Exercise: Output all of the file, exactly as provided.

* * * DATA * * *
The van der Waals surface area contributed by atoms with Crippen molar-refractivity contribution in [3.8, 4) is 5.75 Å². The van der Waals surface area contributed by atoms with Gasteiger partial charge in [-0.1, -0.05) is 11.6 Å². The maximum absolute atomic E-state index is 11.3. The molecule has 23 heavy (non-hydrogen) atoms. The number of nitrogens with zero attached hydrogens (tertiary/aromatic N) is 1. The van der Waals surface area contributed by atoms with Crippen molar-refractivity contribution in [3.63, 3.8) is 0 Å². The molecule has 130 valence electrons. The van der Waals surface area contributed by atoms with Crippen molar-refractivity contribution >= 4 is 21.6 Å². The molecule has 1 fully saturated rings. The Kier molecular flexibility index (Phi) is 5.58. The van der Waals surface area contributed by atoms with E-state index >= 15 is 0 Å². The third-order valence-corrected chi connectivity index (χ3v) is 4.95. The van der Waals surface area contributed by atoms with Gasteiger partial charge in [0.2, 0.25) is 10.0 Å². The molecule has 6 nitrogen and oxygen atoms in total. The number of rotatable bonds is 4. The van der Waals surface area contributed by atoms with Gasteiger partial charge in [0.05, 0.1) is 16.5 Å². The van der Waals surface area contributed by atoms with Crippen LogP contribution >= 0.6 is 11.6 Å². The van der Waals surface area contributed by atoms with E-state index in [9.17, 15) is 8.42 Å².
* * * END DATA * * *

The van der Waals surface area contributed by atoms with Crippen molar-refractivity contribution in [3.8, 4) is 5.75 Å². The van der Waals surface area contributed by atoms with Gasteiger partial charge in [-0.1, -0.05) is 11.6 Å². The maximum absolute atomic E-state index is 11.3. The molecule has 23 heavy (non-hydrogen) atoms. The number of nitrogens with zero attached hydrogens (tertiary/aromatic N) is 1. The van der Waals surface area contributed by atoms with Crippen molar-refractivity contribution in [3.63, 3.8) is 0 Å². The molecule has 130 valence electrons. The van der Waals surface area contributed by atoms with Crippen molar-refractivity contribution >= 4 is 21.6 Å². The molecule has 1 fully saturated rings. The Kier molecular flexibility index (Phi) is 5.58. The van der Waals surface area contributed by atoms with E-state index >= 15 is 0 Å². The third-order valence-corrected chi connectivity index (χ3v) is 4.95. The van der Waals surface area contributed by atoms with Gasteiger partial charge in [0.2, 0.25) is 10.0 Å². The molecule has 6 nitrogen and oxygen atoms in total. The number of rotatable bonds is 4. The van der Waals surface area contributed by atoms with Gasteiger partial charge in [0.05, 0.1) is 16.5 Å². The van der Waals surface area contributed by atoms with Crippen LogP contribution >= 0.6 is 11.6 Å². The van der Waals surface area contributed by atoms with E-state index in [9.17, 15) is 8.42 Å².